A little bit of setting noodling that has been rattling in my head. It may go too far, but it’s proving a curious experiment on a particular hypothesis. Nominally it’s for a D&D style setting, but most of it is pretty much generic fantasy. Very incomplete for now – just races. Classes and gods will need their own noodling.
At some point, the elves grew tired of all this and took over. Stop and consider that their average lifespan is something in the order of 2000 years if they don’t do much of anything about it. If they want to spend some of that time looking into ways to extend it, then that’s no great problem. Then adopt the D&D logic behind XP and levels and it’s not hard to end up with Tolkein-esque elves where is it largely a race of badasses, with only the very young coming in anywhere below 20th level.
So, start with that – the elves are not in decline. They are not in retreat. They are not teetering on the edge of collapse. They are strong and vibrant and their hand extends to cover much of the world. Those parts that they do not rule are largely those they have deemed unworthy of the effort, either because the cost would be great (as with the Dragon Princes’ domains, or the Maddest Depths) or the because the prize seems unworthy (as with the Bleaks). Some of the old kingdoms still stand in a recognizable form, but their kings bend knee to the Elvish throne, and have for generations.
Even the divisions among the elves are no great source of tension. The drow, rather than maligned outcasts bound to a monstrous goddess, are the lords of the underworld in all its splendor. The wood elves are lords of the wild, while the high elves rule over the civilized races. There is rivalry and tension, certainly, but open warfare between elves is something only the mad would propose. All things come in time, and only a fool would risk so much rather than be patient.
That is, of course, what the little people are for. For all their power, elves are also very conservative about any risk to their lives. The lifespan of an elf is a treasure, and the idea of wasting it is repellent to most any elf. This does not mean they are necessarily fearful – even a single elf is a mighty combatant, and willing to fight to show it – but when dealing with matters of risk, they are more than happy to let others do the dirty work.
An extension of this is that elvish conflicts are almost always through third parties. The greatest rule of elven society is that elvish life is sacrosanct, but that does not somehow make them better people. They just find other ways to play out the petty rivalries and conflicts that we all recognize.
As a result, there are plenty of adventurers in the domains of the elves, and it is a highly regarded career. Some elves have stables of their own adventures, but there is always great demand for freelancers, and it’s a good (if dangerous) living. The work is familiar, but the reasons for it may less so. To the elves, and ancient, forgotten dungeon that has sat untouched for centuries is roughly the equivalent of the attic that they stored stuff in years ago, forgot about, and just don’t want to touch. It’s just that where you might be worried about wasps or raccoons, they’re concerned about goblins and hags.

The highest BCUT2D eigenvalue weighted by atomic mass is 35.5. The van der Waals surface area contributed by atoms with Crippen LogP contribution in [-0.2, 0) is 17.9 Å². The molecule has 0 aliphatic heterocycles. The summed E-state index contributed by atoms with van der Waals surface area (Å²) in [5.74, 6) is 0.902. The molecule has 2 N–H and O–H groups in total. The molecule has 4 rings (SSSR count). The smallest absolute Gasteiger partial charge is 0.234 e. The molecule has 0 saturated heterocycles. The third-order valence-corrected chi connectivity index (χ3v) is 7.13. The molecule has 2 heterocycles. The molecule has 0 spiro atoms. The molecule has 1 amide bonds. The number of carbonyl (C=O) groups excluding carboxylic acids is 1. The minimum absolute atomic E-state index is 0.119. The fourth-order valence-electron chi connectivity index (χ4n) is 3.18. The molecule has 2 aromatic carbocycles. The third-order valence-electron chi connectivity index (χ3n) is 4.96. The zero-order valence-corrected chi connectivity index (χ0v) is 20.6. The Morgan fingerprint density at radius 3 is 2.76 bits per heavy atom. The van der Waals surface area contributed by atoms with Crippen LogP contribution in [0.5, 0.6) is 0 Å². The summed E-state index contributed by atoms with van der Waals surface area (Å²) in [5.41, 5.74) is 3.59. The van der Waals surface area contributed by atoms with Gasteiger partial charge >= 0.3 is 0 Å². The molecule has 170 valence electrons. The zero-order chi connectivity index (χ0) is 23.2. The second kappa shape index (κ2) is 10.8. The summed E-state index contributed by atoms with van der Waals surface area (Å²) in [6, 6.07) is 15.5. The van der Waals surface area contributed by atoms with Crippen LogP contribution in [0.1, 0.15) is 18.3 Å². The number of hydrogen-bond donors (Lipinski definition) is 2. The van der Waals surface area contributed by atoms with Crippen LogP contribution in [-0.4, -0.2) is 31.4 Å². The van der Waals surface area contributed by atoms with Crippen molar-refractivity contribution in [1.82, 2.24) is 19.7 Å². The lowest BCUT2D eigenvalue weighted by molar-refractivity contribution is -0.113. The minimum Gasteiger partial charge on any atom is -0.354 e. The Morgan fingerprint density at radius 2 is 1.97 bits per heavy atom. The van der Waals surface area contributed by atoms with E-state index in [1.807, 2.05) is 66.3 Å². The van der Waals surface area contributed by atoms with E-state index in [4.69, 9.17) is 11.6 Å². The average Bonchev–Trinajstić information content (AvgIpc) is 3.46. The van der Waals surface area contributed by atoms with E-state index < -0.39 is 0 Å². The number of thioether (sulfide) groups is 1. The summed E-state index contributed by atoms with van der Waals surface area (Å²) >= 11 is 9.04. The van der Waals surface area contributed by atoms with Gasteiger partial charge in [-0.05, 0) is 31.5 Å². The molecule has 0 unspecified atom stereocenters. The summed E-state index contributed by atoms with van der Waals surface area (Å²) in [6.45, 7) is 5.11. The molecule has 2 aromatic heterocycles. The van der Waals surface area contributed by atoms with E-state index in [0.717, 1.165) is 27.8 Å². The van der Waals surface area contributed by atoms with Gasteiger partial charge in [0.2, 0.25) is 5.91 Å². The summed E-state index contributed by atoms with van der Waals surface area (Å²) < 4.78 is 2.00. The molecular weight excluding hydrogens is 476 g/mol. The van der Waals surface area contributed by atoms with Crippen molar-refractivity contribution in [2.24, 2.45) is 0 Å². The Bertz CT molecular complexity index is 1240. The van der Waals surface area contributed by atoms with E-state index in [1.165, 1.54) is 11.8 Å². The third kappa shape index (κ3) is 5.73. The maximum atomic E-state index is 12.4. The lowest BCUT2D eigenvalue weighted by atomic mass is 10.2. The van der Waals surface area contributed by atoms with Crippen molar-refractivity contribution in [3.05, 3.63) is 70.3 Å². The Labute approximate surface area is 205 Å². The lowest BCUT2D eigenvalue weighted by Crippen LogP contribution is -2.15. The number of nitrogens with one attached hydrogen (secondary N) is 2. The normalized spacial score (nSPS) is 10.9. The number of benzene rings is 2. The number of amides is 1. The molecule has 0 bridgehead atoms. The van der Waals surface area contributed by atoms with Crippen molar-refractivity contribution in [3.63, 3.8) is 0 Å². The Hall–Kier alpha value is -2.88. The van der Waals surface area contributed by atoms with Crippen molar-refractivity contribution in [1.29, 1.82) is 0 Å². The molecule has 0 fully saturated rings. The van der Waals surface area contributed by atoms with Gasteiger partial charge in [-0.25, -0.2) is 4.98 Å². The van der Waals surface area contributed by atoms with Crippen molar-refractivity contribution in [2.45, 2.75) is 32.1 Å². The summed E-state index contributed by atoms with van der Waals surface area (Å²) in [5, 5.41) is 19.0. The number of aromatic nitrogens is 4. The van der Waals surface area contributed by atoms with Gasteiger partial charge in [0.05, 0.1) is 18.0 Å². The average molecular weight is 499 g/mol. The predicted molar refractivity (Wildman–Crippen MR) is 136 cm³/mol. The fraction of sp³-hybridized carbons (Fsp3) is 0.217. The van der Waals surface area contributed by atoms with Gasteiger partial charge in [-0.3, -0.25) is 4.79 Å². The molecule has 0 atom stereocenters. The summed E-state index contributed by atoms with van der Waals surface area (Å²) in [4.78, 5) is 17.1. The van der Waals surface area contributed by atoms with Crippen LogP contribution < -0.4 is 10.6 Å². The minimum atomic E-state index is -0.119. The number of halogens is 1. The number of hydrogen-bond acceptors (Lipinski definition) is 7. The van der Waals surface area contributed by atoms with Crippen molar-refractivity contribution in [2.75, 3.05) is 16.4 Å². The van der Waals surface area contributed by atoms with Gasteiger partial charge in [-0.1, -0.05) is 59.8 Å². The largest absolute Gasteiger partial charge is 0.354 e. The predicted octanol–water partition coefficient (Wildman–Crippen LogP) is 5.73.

After all, consider how much crap you accrue in just a few years. Elves do this for centuries and there is nothing so crass as “U Store It” facilities to put these things in, and you can’t have them cluttering up the place, so a well secured little cave somewhere (spruced up, of course) with some basic security precautions is really the best option for those things you just can’t bring yourself to throw away.
And, of course, if you have a rival you want to stick it to, a little looting is a wonderfully indirect route to pursue it. Nothing says “screw you” like showing up at a party in your rival’s former favorite hat, after all. There can be a bit of an arms race to this, so some “dungeons” are real deathtraps, but they really run the gamut.
The lifespans of elves also means that there’s some element of sport and entertainment in playing adventurers against challenges (and each others) as it’s own sort of game. But it is not just for play. Adventurers are dangerous individuals granted a lot of leeway, and even freelancers must be accountable to some elf. While some elves maintain private household adventurers, others effectively support guilds of freelancers for their own purposes.
All of this may suggest a very callous attitude on the part of elves towards the short lived races, but that is a gross simplification. The elves assume a position of superiority, certainly, based on their lifespans, but that does not equate to indifference. Elves may become very emotionally attached to other peoples, and the idea of being needlessly cruel to them is largely frowned upon, but the relationship is largely at arms reach. No matter how attached an elf becomes to a human, that human is unlikely to live more than 70 years or so, and for much of that time they will be old (something elves have no real context for, and can be put off by). It will end in tragedy.
Obviously, in a game like this, elves are not a playable race. Any elf that might be an adventurer is going to be so young that it would be outright irresponsible to send them into the field. Certainly some elves enjoy “going on adventures” but in that case the rest of the adventuring party is something more like a retinue.
Humans are by far the most numerous and varied people. They still have many cultural and political distinctions, but over time those have altered to reflect elvish patronage. Certainly some elves maintain entirely human households, but more often things are more indirect – it is rare that a large or powerful human leader or institution not have some manner of elvish patron, sometimes more than one. And, of course, “elvish” equates to power and prestige, so many of the trappings of elvish culture have been adopted by the upper tiers of human society. Sometimes this is blatant sycophancy, but more often it is unthinking – that certain elvish rules of conduct are simply how things are.
As a people, humans are well regarded by elves, and the very best of them are “almost elvish”. This sometimes goes to far, as evinced by the half elvish. Half elves are rare and precariously placed. To a human family, the birth of a half elf is cause for celebration, as it will almost always improve the fortunes of the family, and to humans, the half elf is seen as something exciting and exotic. To an elf, it’s a profound embarrassment, a point of shame for the parent. There is effort not to blame the child too much for the union, but the taint is hard to shake. Half Elves frequently end up in trusted service roles – messengers, majordomos and such – in elvish households if they are willing to behave appropriately elvishly. Those less willing to do so often end up as adventurers or in positions of prominence in human communities. Often, humans will treat half elves as proxies for their elvish parent, offering gifts to the child that would be too little for the parent. While half elves benefit from this, it is rare that the parent look to favorably upon this.